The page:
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How global standards can unlock a sustainable market economy

This blog was adapted from a speech by Erik Thedéen, Director General of Finansinspektionen (Swedish Financial Supervisory Authority) and Chair of IOSCO Board-level Task Force on Sustainable Finance, for an A4S Reporting Roundtable hosted by HM King Charles III, while he was The Prince of Wales, on Tuesday 1st March 2022 at St. James’s Palace.

The Russian invasion of Ukraine is the worst outbreak of war in Europe since the Second World War and is bringing a catastrophic loss of life and human suffering. We react to this first and foremost as human fellows. But many of us also have to act on this in our professional roles. For me as a policymaker, I will have to be prepared to deal with possible effects on the financial markets as the result of the geopolitical unease in Europe.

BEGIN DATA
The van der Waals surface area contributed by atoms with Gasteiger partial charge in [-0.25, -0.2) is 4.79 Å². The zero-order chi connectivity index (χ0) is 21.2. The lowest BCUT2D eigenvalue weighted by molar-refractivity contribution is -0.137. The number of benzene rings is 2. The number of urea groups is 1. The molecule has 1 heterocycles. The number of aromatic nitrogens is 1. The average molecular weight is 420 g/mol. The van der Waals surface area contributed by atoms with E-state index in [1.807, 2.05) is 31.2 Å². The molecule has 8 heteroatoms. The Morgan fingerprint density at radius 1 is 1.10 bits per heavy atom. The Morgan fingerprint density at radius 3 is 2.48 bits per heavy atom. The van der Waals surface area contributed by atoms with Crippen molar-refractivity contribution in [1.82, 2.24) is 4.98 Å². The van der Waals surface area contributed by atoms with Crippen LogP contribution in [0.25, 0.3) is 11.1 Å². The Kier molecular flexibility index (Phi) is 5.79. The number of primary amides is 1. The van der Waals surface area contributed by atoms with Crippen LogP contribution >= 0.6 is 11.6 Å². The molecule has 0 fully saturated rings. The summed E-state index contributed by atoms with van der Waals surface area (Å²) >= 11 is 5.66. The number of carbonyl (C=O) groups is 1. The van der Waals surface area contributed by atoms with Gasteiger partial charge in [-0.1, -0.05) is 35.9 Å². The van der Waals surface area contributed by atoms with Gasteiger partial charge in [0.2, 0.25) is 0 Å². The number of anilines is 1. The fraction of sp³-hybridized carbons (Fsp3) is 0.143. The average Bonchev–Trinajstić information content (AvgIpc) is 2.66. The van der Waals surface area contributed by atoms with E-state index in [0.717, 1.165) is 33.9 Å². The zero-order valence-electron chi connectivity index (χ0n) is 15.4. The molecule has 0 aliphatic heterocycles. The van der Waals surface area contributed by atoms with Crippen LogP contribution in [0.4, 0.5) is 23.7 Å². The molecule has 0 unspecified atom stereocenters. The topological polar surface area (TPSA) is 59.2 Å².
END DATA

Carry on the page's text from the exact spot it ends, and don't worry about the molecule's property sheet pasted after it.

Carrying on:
What is happening is not separated from what we are trying to achieve within the field of sustainable finance. Rather the opposite. It is all the more important that we never cease to extol the virtue of democracy and ethics. The challenges climate change poses to humanity and the efforts to accelerate the transition to a more just and sustainable future cannot be put on hold. The IPCC report released on Monday 28th February is a dire warning about the consequences of inaction. The well-used British phrase “Keep calm and carry on” rings as true as ever.